No urge to merge

International mergers and acquisitions have registered a decline of 56% in 2009 over 2008, latest estimates show. This is the largest year-on-year decline in recent history. Much of this decline was due to the 60% plunge in M&A activity by firms based in the OECD area, from over $1 trillion to $454 billion. But major emerging economies, which enjoyed strong international investment performance in 2008, also suffered their first sharp declines in 2009 with respect to both outward and inward M&As.

Between 2007 and 2008, international M&A activity by firms based in Brazil, China, India, Indonesia, Russia, and South Africa increased by 30%, from $96 billion to $121 billion. Between 2008 and 2009, this activity fell by 62% to $46 billion. And while M&A activity into these countries increased by 5% between 2007 and 2008, it is forecast to have fallen by almost 40% in 2009.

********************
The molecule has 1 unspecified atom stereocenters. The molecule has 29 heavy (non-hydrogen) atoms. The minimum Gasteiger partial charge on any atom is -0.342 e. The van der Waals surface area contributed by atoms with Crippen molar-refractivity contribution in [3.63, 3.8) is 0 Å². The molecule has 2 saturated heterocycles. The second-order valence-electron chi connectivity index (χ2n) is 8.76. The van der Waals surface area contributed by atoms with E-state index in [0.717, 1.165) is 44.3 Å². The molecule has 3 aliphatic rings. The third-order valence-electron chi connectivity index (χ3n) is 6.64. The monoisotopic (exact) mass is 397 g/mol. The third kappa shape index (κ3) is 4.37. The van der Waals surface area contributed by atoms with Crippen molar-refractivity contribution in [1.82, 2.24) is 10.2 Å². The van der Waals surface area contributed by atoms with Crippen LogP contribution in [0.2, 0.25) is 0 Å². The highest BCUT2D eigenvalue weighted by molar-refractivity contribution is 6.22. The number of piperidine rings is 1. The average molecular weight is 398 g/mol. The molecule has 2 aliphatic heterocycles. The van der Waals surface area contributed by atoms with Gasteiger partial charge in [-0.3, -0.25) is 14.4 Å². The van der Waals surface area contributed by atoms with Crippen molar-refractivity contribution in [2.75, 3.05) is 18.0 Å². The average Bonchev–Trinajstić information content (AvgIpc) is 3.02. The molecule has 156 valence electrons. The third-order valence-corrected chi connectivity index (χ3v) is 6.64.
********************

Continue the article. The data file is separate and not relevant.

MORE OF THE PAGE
Nor could the slight improvement in foreign direct investment in the second quarter, as reported by OECD countries, be sustained. Indeed, despite that slight uptick, inflows and outflows of FDI for the first half of 2009 were both down by over 40% over the first half of 2008.

The current trend supports the OECD’s forecast for sharp declines in both FDI inflows and outflows during 2009, with inflows likely to have tumbled to $600 billion and outflows to have dipped possibly below $1 trillion.

See also 

©OECD Observer No 276-277 December 2009-January 2010

Economic data


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